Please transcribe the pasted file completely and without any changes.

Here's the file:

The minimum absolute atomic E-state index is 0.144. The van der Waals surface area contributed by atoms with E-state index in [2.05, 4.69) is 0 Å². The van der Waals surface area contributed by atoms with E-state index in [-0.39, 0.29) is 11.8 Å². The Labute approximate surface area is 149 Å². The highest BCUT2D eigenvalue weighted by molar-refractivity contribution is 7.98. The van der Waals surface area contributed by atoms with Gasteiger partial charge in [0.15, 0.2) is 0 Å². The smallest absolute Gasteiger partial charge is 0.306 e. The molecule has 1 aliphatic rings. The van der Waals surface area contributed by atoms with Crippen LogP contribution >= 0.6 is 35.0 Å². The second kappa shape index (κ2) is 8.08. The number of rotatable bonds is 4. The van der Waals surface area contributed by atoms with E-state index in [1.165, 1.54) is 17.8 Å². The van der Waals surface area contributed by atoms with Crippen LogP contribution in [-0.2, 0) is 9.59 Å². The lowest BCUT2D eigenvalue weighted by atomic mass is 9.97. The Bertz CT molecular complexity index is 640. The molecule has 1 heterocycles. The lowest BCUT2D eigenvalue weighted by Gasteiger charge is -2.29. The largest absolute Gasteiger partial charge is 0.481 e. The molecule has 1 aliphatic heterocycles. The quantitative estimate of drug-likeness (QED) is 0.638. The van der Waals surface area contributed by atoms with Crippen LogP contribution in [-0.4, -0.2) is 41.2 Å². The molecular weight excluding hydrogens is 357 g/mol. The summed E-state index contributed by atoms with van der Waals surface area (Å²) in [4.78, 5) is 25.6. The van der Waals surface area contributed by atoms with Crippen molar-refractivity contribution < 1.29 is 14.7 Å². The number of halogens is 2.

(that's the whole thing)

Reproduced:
The minimum absolute atomic E-state index is 0.144. The van der Waals surface area contributed by atoms with E-state index in [2.05, 4.69) is 0 Å². The van der Waals surface area contributed by atoms with E-state index in [-0.39, 0.29) is 11.8 Å². The Labute approximate surface area is 149 Å². The highest BCUT2D eigenvalue weighted by molar-refractivity contribution is 7.98. The van der Waals surface area contributed by atoms with Gasteiger partial charge in [0.15, 0.2) is 0 Å². The smallest absolute Gasteiger partial charge is 0.306 e. The molecule has 1 aliphatic rings. The van der Waals surface area contributed by atoms with Crippen LogP contribution >= 0.6 is 35.0 Å². The second kappa shape index (κ2) is 8.08. The number of rotatable bonds is 4. The van der Waals surface area contributed by atoms with E-state index in [1.165, 1.54) is 17.8 Å². The van der Waals surface area contributed by atoms with Crippen LogP contribution in [-0.2, 0) is 9.59 Å². The lowest BCUT2D eigenvalue weighted by atomic mass is 9.97. The Bertz CT molecular complexity index is 640. The molecule has 1 heterocycles. The lowest BCUT2D eigenvalue weighted by Gasteiger charge is -2.29. The largest absolute Gasteiger partial charge is 0.481 e. The molecule has 1 aliphatic heterocycles. The quantitative estimate of drug-likeness (QED) is 0.638. The van der Waals surface area contributed by atoms with Crippen LogP contribution in [-0.4, -0.2) is 41.2 Å². The molecular weight excluding hydrogens is 357 g/mol. The summed E-state index contributed by atoms with van der Waals surface area (Å²) in [4.78, 5) is 25.6. The van der Waals surface area contributed by atoms with Crippen molar-refractivity contribution < 1.29 is 14.7 Å². The number of halogens is 2.